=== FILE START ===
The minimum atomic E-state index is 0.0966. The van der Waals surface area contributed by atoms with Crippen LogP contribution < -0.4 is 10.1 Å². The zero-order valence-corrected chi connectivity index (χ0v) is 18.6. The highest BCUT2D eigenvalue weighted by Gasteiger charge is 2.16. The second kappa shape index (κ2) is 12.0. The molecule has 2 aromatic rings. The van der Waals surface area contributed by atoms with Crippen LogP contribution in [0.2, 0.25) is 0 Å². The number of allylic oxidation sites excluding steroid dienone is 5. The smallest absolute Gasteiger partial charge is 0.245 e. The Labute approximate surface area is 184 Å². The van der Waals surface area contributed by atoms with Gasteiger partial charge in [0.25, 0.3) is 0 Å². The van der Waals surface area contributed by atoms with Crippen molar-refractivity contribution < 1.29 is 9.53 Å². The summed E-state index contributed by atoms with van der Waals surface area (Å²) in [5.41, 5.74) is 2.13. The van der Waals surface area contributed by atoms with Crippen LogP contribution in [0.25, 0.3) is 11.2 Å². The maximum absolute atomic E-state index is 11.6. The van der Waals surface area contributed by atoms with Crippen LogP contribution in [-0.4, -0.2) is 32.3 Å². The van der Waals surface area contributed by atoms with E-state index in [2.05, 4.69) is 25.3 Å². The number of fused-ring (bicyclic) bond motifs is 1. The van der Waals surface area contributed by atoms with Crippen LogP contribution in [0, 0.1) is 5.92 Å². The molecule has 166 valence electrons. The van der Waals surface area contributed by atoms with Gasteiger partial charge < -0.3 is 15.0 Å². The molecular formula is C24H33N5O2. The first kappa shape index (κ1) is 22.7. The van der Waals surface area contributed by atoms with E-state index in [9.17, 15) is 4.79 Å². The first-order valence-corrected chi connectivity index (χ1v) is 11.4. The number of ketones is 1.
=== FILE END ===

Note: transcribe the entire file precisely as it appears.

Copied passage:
The minimum atomic E-state index is 0.0966. The van der Waals surface area contributed by atoms with Crippen LogP contribution < -0.4 is 10.1 Å². The zero-order valence-corrected chi connectivity index (χ0v) is 18.6. The highest BCUT2D eigenvalue weighted by Gasteiger charge is 2.16. The second kappa shape index (κ2) is 12.0. The molecule has 2 aromatic rings. The van der Waals surface area contributed by atoms with Crippen LogP contribution in [0.2, 0.25) is 0 Å². The number of allylic oxidation sites excluding steroid dienone is 5. The smallest absolute Gasteiger partial charge is 0.245 e. The Labute approximate surface area is 184 Å². The van der Waals surface area contributed by atoms with Gasteiger partial charge in [0.25, 0.3) is 0 Å². The van der Waals surface area contributed by atoms with Crippen molar-refractivity contribution < 1.29 is 9.53 Å². The summed E-state index contributed by atoms with van der Waals surface area (Å²) in [5.41, 5.74) is 2.13. The van der Waals surface area contributed by atoms with Crippen LogP contribution in [0.25, 0.3) is 11.2 Å². The maximum absolute atomic E-state index is 11.6. The van der Waals surface area contributed by atoms with Crippen LogP contribution in [-0.4, -0.2) is 32.3 Å². The van der Waals surface area contributed by atoms with E-state index in [2.05, 4.69) is 25.3 Å². The number of fused-ring (bicyclic) bond motifs is 1. The van der Waals surface area contributed by atoms with Crippen LogP contribution in [0, 0.1) is 5.92 Å². The molecule has 166 valence electrons. The van der Waals surface area contributed by atoms with Gasteiger partial charge < -0.3 is 15.0 Å². The molecular formula is C24H33N5O2. The first kappa shape index (κ1) is 22.7. The van der Waals surface area contributed by atoms with E-state index in [9.17, 15) is 4.79 Å². The first-order valence-corrected chi connectivity index (χ1v) is 11.4. The number of ketones is 1.